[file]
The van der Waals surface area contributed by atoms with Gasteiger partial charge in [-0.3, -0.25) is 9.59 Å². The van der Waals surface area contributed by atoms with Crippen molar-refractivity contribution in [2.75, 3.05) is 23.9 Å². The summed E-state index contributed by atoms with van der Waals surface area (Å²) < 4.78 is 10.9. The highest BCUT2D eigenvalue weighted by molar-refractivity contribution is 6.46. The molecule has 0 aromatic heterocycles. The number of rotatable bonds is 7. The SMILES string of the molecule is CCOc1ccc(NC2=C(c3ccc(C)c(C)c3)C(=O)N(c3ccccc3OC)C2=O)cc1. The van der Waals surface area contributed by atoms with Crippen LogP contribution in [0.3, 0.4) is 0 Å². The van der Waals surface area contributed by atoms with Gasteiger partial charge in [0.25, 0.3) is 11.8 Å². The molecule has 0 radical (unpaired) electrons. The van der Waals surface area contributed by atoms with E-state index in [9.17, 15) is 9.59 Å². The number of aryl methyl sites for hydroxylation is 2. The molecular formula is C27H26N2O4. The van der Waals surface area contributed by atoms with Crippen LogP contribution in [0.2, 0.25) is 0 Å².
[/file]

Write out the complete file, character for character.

The van der Waals surface area contributed by atoms with Gasteiger partial charge in [-0.3, -0.25) is 9.59 Å². The van der Waals surface area contributed by atoms with Crippen molar-refractivity contribution in [2.75, 3.05) is 23.9 Å². The summed E-state index contributed by atoms with van der Waals surface area (Å²) < 4.78 is 10.9. The highest BCUT2D eigenvalue weighted by molar-refractivity contribution is 6.46. The molecule has 0 aromatic heterocycles. The number of rotatable bonds is 7. The SMILES string of the molecule is CCOc1ccc(NC2=C(c3ccc(C)c(C)c3)C(=O)N(c3ccccc3OC)C2=O)cc1. The van der Waals surface area contributed by atoms with Crippen LogP contribution in [0.3, 0.4) is 0 Å². The van der Waals surface area contributed by atoms with Gasteiger partial charge in [0.25, 0.3) is 11.8 Å². The molecule has 0 radical (unpaired) electrons. The van der Waals surface area contributed by atoms with E-state index in [9.17, 15) is 9.59 Å². The number of aryl methyl sites for hydroxylation is 2. The molecular formula is C27H26N2O4. The van der Waals surface area contributed by atoms with Crippen LogP contribution in [0.2, 0.25) is 0 Å².